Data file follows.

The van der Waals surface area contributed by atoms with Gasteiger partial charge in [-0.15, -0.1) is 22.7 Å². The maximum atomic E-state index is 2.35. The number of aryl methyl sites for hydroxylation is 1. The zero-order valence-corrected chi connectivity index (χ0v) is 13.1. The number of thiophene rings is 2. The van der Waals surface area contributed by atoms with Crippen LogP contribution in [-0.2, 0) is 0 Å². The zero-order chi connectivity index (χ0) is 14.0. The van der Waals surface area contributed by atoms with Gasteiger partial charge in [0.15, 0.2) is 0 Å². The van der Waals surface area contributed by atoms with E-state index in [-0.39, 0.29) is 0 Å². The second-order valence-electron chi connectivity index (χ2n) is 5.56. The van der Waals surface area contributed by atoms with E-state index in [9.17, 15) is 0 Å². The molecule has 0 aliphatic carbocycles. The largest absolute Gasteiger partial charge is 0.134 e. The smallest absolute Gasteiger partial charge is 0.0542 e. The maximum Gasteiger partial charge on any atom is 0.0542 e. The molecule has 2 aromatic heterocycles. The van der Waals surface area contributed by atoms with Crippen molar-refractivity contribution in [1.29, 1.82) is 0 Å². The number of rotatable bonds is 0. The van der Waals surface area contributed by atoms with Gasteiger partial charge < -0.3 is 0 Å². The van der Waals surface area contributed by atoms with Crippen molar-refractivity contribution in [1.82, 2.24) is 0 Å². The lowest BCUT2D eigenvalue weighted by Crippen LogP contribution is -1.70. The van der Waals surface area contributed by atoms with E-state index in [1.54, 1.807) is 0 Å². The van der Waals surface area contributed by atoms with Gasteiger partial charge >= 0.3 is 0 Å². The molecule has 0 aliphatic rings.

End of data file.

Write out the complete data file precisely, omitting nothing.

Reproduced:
The van der Waals surface area contributed by atoms with Gasteiger partial charge in [-0.15, -0.1) is 22.7 Å². The maximum atomic E-state index is 2.35. The number of aryl methyl sites for hydroxylation is 1. The zero-order valence-corrected chi connectivity index (χ0v) is 13.1. The number of thiophene rings is 2. The van der Waals surface area contributed by atoms with Crippen LogP contribution in [-0.2, 0) is 0 Å². The zero-order chi connectivity index (χ0) is 14.0. The van der Waals surface area contributed by atoms with Gasteiger partial charge in [0.15, 0.2) is 0 Å². The van der Waals surface area contributed by atoms with E-state index in [-0.39, 0.29) is 0 Å². The second-order valence-electron chi connectivity index (χ2n) is 5.56. The van der Waals surface area contributed by atoms with E-state index in [9.17, 15) is 0 Å². The molecule has 0 aliphatic carbocycles. The largest absolute Gasteiger partial charge is 0.134 e. The smallest absolute Gasteiger partial charge is 0.0542 e. The maximum Gasteiger partial charge on any atom is 0.0542 e. The molecule has 2 aromatic heterocycles. The van der Waals surface area contributed by atoms with Crippen molar-refractivity contribution in [1.29, 1.82) is 0 Å². The number of rotatable bonds is 0. The van der Waals surface area contributed by atoms with Gasteiger partial charge < -0.3 is 0 Å². The van der Waals surface area contributed by atoms with Crippen molar-refractivity contribution in [1.82, 2.24) is 0 Å². The lowest BCUT2D eigenvalue weighted by Crippen LogP contribution is -1.70. The van der Waals surface area contributed by atoms with E-state index in [1.54, 1.807) is 0 Å². The van der Waals surface area contributed by atoms with Gasteiger partial charge >= 0.3 is 0 Å². The molecule has 0 aliphatic rings.